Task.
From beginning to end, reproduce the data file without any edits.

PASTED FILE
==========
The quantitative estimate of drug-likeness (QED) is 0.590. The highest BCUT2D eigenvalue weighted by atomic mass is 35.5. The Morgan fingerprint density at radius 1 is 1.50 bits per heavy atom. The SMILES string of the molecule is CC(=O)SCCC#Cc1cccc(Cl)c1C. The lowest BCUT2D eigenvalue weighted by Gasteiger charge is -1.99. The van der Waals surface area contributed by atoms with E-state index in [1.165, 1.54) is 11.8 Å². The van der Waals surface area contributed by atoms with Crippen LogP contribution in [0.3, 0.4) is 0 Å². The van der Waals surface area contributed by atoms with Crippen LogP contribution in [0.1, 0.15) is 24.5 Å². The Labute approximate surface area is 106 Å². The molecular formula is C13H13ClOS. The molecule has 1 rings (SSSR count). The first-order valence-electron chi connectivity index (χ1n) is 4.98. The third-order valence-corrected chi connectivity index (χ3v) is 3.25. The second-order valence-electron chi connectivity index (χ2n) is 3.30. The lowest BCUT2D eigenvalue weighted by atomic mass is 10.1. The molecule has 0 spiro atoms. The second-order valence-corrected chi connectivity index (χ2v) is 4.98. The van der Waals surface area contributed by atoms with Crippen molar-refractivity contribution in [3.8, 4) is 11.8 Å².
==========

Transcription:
The quantitative estimate of drug-likeness (QED) is 0.590. The highest BCUT2D eigenvalue weighted by atomic mass is 35.5. The Morgan fingerprint density at radius 1 is 1.50 bits per heavy atom. The SMILES string of the molecule is CC(=O)SCCC#Cc1cccc(Cl)c1C. The lowest BCUT2D eigenvalue weighted by Gasteiger charge is -1.99. The van der Waals surface area contributed by atoms with E-state index in [1.165, 1.54) is 11.8 Å². The van der Waals surface area contributed by atoms with Crippen LogP contribution in [0.3, 0.4) is 0 Å². The van der Waals surface area contributed by atoms with Crippen LogP contribution in [0.1, 0.15) is 24.5 Å². The Labute approximate surface area is 106 Å². The molecular formula is C13H13ClOS. The molecule has 1 rings (SSSR count). The first-order valence-electron chi connectivity index (χ1n) is 4.98. The third-order valence-corrected chi connectivity index (χ3v) is 3.25. The second-order valence-electron chi connectivity index (χ2n) is 3.30. The lowest BCUT2D eigenvalue weighted by atomic mass is 10.1. The molecule has 0 spiro atoms. The second-order valence-corrected chi connectivity index (χ2v) is 4.98. The van der Waals surface area contributed by atoms with Crippen molar-refractivity contribution in [3.8, 4) is 11.8 Å².